Viewing Child Porn Not a State Crime: NY Appeals Court

The line for acceptable behavior when it comes to child pornography just got blurrier in New York. The state's highest court just ruled that viewing child porn online isn't a crime, the Associated Press reports.

The decision came down in a hearing for James D. Kent. In 2007 a virus scan of Kent's computer uncovered child porn. Kent, 65, a former professor of public administration at Marist College, was subsequently convicted of 134 counts of possessing child porn and two counts of procuring it. He was sentenced to one to three years imprisonment.

The New York Court of Appeals' ruling dismissed two of Kent's possession charges because he only looked at the material.

Abbott Labs Settles Depakote Lawsuits for $1.6B

Pharmaceutical giant Abbott Laboratories has agreed to pay the government a total of $1.6 billion to settle claims that it illegally promoted off-label uses of its drug, Depakote. As part of the Abbott settlement, the company will pay a $700 million criminal fine and will plead guilty to one misdemeanor, The Washington Post reports.

The agreement marks the end of a four-year investigation into Abbott's marketing practices. Whistleblowers accused the company of marketing Depakote to doctors for schizophrenia, autism and dementia even though it is only approved to treat epilepsy, migraines and bipolar disorder.

Ninth Circuit Can't Order VA Mental Health Fixes

The Ninth Circuit can't order a major overhaul of the VA's mental health care system.

A group of 11 appeals court judges reached this conclusion Monday, affirmatively overruling a May 2011 decision stating otherwise. A three-judge panel of the Ninth Circuit had originally ordered the Department of Veterans Affairs to institute drastic mental health care reforms.

But on reconsideration, the Ninth Circuit has decided it simply does not have the jurisdiction to order such sweeping reforms.

MD Appeals Court Rules Pit Bulls 'Inherently Dangerous'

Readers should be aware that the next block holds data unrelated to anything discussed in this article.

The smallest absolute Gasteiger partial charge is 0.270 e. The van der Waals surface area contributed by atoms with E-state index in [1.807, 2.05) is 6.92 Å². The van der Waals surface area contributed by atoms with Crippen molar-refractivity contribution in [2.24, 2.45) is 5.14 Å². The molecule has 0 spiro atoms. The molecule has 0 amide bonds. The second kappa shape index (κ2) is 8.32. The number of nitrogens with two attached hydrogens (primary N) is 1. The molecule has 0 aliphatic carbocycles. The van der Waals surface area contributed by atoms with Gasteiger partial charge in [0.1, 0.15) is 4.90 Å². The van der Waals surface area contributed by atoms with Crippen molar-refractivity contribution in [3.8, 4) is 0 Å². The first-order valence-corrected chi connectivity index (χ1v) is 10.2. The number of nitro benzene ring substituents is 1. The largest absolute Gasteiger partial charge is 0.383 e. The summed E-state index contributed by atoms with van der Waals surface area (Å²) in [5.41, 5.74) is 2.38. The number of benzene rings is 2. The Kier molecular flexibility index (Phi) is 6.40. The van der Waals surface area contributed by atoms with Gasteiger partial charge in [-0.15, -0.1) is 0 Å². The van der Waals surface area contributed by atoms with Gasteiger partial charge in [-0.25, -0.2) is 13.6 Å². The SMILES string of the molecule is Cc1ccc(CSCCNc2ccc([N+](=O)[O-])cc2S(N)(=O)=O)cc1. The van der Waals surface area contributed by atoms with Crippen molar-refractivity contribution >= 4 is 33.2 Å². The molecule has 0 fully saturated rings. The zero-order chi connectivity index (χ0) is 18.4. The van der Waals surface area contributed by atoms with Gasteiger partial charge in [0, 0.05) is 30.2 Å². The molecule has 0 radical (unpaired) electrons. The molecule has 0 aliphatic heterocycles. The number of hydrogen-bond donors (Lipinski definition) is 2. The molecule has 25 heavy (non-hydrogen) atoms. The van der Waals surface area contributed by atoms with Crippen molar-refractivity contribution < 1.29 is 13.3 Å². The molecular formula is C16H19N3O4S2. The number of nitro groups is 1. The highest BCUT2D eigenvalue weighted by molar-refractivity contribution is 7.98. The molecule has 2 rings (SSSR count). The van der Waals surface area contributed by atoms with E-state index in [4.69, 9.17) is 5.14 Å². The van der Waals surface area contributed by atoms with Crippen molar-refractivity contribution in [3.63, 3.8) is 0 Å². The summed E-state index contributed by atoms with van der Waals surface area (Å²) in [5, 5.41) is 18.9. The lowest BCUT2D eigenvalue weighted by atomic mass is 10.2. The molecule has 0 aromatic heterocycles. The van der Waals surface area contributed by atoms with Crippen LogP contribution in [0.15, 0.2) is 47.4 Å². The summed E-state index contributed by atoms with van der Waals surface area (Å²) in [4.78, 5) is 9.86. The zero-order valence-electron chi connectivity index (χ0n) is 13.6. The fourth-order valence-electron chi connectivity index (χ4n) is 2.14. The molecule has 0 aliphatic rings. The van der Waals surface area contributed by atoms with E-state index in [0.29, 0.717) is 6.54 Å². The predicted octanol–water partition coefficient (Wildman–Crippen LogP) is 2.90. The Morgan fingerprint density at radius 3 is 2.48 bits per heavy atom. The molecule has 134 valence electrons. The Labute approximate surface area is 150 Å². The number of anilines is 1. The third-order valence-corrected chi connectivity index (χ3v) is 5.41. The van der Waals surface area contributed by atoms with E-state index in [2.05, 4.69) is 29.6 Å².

A Maryland appeals court has declared pit bulls "inherently dangerous," MSNBC reports.

The new ruling imposes strict liability onto Maryland owners whose pit bulls attack people. The decision makes it easier for victims to sue and recover against pit bull owners. The original case started when a 4-year-old Prince George's County boy was viciously mauled by a pit bull. The court's opinion applies to both pure and cross-bred pit bulls.

Though the decision only affects Maryland, the court's ruling could signal the beginning of possible statewide legislation against the animal.

Hustler magazine will not have to pay $250,000 in punitive damages for publishing nude photos of pro wrestler Chris Benoit's late wife, a federal appeals court ruled Wednesday.

But the racy men's magazine is still on the hook for $125,000 in compensatory damages to the estate of Nancy Benoit, the Atlanta Journal-Constitution reports.

Nancy Benoit's mother sued Hustler for publishing 20-year-old nude photos of her daughter without permission in March 2008 -- about eight months after Nancy Benoit was killed by her husband, CNN reports.

Hermes Wins $100M in Fake Birkin Bag Lawsuit

French fashion house Herm├Ęs successfully won a fake Birkin bag lawsuit on Tuesday. A federal judge in New York awarded the high-end retailer $100 million in damages to be paid by 34 websites that had sold counterfeit versions of the company's luxury goods.

The sites, which didn't defend themselves, were found to have infringed upon 9 trademarks. In addition to fake Birkin bags, they sold fake wallets, watches, belts and jewelry.

Texas Can Ban Planned Parenthood Over Abortions: 5th Cir.

A U.S. appeals court has ruled that Texas can cut funding to Planned Parenthood because it performs abortions, Reuters reports.

The emergency stay was granted by 5th U.S. Circuit Court Judge Jerry Smith. It reversed a lower court injunction in favor of the organization. Planned Parenthood sued Texas last year over a law that cut state funding to any abortion providers. The stay, in essence, bans Planned Parenthood from receiving any money from the state's Women's Health Program.

So what does this mean for the over 40,000 Texas women who currently depend on Planned Parenthood for their healthcare?